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Mr. Beith: Will the hon. Gentleman give way?

Mr. Howarth: I will not, if the right hon. Gentleman will forgive me. Time is short and not many people have had an opportunity to put the kind of argument that I want to put to the House tonight. [Interruption.] Some may say that that is a good thing, but there we are.

The failure of the police to catch and convict the murderers of Stephen Lawrence may owe something to the decision not to arrest the suspects immediately, but to found on that error of judgment a charge that the police were insensitive and racist--and to build on that avast raft of new, draconian laws and procedures--is unwarranted and wrong. The Commissioner, Sir Paul Condon, whom I believe to be an extremely dignified and capable officer, has been pilloried and abused in a manner which would have resulted in charges if meted out by non-blacks. He has expressed reservations about bringing the police within the remit of race relations law, and I believe that he is right to do so.

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The chairman of the Hampshire Police Federation said:

That is a very serious charge and the Minister of State has to take it into account.

It is fair to say that some unpalatable truths have to be faced, one of which is the fact that no Government have ever received a mandate to turn the United Kingdom into a multiracial society. Despite the warnings given in the 1960s and 1970s about the inevitable social consequences of large-scale immigration to Britain, successive Governments have ploughed on regardless.

There are those who will use the report to try to advance a cause that I do not believe to be in the interests of good race relations in this country. I regret that some who have come here freely and others who have sought refuge in this country appear no longer content to learn and accept our native customs and traditions, but wish to assert their own. Some of the minority even want to dictate to the majority.

I believe that the report makes chilling reading in places. Not only does it contain the quite frightening suggestion that the thought police should be allowed to invade the home of a free-born Englishman; there is the threat of indoctrination in our schools to make children "value cultural diversity". My right hon. Friend the Member for Penrith and The Border (Mr. Maclean) described that as Orwellian. Although some people welcome cultural diversity, others see it as a threat and there is no point in this House being other than aware of that fact. It strikes some people that the homogeneity of the United Kingdom is somehow under threat.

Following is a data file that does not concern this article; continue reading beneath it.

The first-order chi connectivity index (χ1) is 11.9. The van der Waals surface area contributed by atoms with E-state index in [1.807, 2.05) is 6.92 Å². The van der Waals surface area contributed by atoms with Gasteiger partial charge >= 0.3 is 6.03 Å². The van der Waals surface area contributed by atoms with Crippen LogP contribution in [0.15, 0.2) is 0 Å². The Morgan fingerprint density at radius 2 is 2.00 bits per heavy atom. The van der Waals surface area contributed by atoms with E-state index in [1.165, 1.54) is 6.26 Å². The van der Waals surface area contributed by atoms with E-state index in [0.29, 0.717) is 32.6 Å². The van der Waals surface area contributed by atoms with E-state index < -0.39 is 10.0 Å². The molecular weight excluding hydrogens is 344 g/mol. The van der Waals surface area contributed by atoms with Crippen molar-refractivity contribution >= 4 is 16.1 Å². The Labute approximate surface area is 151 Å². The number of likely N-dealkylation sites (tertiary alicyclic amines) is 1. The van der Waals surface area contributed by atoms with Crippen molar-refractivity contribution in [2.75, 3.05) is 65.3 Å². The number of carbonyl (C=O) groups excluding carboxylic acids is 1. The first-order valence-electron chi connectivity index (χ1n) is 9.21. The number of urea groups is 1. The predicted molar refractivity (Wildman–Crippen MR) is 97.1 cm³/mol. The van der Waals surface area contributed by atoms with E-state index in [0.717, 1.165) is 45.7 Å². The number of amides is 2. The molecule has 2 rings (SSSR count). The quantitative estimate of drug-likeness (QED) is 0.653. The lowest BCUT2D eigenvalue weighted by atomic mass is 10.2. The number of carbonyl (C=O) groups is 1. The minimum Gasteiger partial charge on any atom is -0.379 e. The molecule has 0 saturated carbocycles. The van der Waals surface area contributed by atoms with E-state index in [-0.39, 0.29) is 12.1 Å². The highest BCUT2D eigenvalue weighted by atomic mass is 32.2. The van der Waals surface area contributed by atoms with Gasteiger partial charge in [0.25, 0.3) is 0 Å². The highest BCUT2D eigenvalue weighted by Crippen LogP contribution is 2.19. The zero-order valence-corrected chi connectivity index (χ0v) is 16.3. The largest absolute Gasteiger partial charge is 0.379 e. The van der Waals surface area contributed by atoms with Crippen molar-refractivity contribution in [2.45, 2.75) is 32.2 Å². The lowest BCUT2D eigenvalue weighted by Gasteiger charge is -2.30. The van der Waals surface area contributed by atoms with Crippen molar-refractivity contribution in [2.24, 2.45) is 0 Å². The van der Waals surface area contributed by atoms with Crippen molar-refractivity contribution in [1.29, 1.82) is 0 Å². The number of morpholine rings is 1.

This country is Britain, and the best service that we can do for all our children is to give them a thorough knowledge of the history and cultural heritage of these islands. As for the police, they deserve far better than this report and the public humiliation to which the Commissioner has been subjected. Britain is a tolerant country. We need to keep working at good race relations, but it is time that those with ethnic minority backgrounds, who represent just 6 per cent. of the population, tried to be more understanding of us and our centuries-old culture.

9.10 pm

Mr. Iain Coleman (Hammersmith and Fulham): Thank you, Mr. Deputy Speaker, for calling me to speak in this interesting debate. Given the lack of time, my speech will be brief.

It is crucial that, above all else, we learn the key lessons from Stephen's tragic death. We all have a duty, particularly those of us in public life, to examine our

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conduct and consciences to ensure that we have done so. Are we certain that our actions are consistent with the desire of all right-minded people to build a decent society, free from the discrimination, hatred and prejudice that breeds the attitudes that we all witnessed from the five young white men caught on video tape proclaiming their vile and disgusting opinions?

When I was first elected as a local authority councillor some 13 years' ago, the relationship between my local authority and the Metropolitan police was appalling. The level of mutual distrust bordered on hostility and it was the widely held view of most Labour councillors, including myself, that the Metropolitan police was an organisation riddled with racism, which was to be challenged at all times and treated with contempt and disdain. Any suggestion that a constructive dialogue should take place between our two bodies was regarded almost as tantamount to appeasement with the enemy.

On reflection, I believe that the fault for that near-complete breakdown in trust and communication should be apportioned to everyone involved, including those of us in the Labour party who adopted an inflexible and inappropriate approach. Those who suffered at the time were not the police or the policy makers at the council, but the local communities that we were elected to serve. It has taken more than a decade for us to turn that situation around. We have gone some way to achieving that objective.